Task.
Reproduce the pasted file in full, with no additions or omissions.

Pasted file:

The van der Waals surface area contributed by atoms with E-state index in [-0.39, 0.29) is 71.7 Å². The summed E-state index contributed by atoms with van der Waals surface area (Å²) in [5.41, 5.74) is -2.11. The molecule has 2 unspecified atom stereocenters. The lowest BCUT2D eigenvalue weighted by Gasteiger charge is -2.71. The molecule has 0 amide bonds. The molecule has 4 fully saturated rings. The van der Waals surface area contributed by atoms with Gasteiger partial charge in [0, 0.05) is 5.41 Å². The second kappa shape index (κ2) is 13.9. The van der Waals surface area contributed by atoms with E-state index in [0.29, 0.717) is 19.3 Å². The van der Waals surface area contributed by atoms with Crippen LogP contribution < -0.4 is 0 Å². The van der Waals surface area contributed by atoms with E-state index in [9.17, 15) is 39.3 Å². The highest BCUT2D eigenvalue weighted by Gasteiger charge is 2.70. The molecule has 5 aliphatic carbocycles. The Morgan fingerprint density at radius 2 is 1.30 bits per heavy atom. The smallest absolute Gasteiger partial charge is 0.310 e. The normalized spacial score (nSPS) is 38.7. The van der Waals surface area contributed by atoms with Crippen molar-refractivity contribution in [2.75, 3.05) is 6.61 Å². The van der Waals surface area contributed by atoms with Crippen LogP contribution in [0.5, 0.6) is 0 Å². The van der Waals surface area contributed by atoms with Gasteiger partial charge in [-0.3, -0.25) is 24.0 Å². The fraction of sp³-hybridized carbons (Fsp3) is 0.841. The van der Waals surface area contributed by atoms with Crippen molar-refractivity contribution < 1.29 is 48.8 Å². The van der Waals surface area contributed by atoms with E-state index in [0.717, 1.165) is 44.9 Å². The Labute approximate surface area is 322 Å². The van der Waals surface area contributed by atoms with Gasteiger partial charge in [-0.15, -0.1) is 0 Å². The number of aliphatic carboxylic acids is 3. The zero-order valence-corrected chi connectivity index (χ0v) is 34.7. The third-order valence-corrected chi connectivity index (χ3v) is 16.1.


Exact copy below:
The van der Waals surface area contributed by atoms with E-state index in [-0.39, 0.29) is 71.7 Å². The summed E-state index contributed by atoms with van der Waals surface area (Å²) in [5.41, 5.74) is -2.11. The molecule has 2 unspecified atom stereocenters. The lowest BCUT2D eigenvalue weighted by Gasteiger charge is -2.71. The molecule has 0 amide bonds. The molecule has 4 fully saturated rings. The van der Waals surface area contributed by atoms with Gasteiger partial charge in [0, 0.05) is 5.41 Å². The second kappa shape index (κ2) is 13.9. The van der Waals surface area contributed by atoms with E-state index in [0.29, 0.717) is 19.3 Å². The van der Waals surface area contributed by atoms with Crippen LogP contribution < -0.4 is 0 Å². The van der Waals surface area contributed by atoms with E-state index in [9.17, 15) is 39.3 Å². The highest BCUT2D eigenvalue weighted by Gasteiger charge is 2.70. The molecule has 5 aliphatic carbocycles. The Morgan fingerprint density at radius 2 is 1.30 bits per heavy atom. The smallest absolute Gasteiger partial charge is 0.310 e. The normalized spacial score (nSPS) is 38.7. The van der Waals surface area contributed by atoms with Crippen molar-refractivity contribution in [2.75, 3.05) is 6.61 Å². The van der Waals surface area contributed by atoms with Crippen LogP contribution in [0.5, 0.6) is 0 Å². The van der Waals surface area contributed by atoms with Gasteiger partial charge in [-0.3, -0.25) is 24.0 Å². The fraction of sp³-hybridized carbons (Fsp3) is 0.841. The van der Waals surface area contributed by atoms with Crippen molar-refractivity contribution < 1.29 is 48.8 Å². The van der Waals surface area contributed by atoms with E-state index in [0.717, 1.165) is 44.9 Å². The Labute approximate surface area is 322 Å². The van der Waals surface area contributed by atoms with Gasteiger partial charge in [-0.15, -0.1) is 0 Å². The number of aliphatic carboxylic acids is 3. The zero-order valence-corrected chi connectivity index (χ0v) is 34.7. The third-order valence-corrected chi connectivity index (χ3v) is 16.1.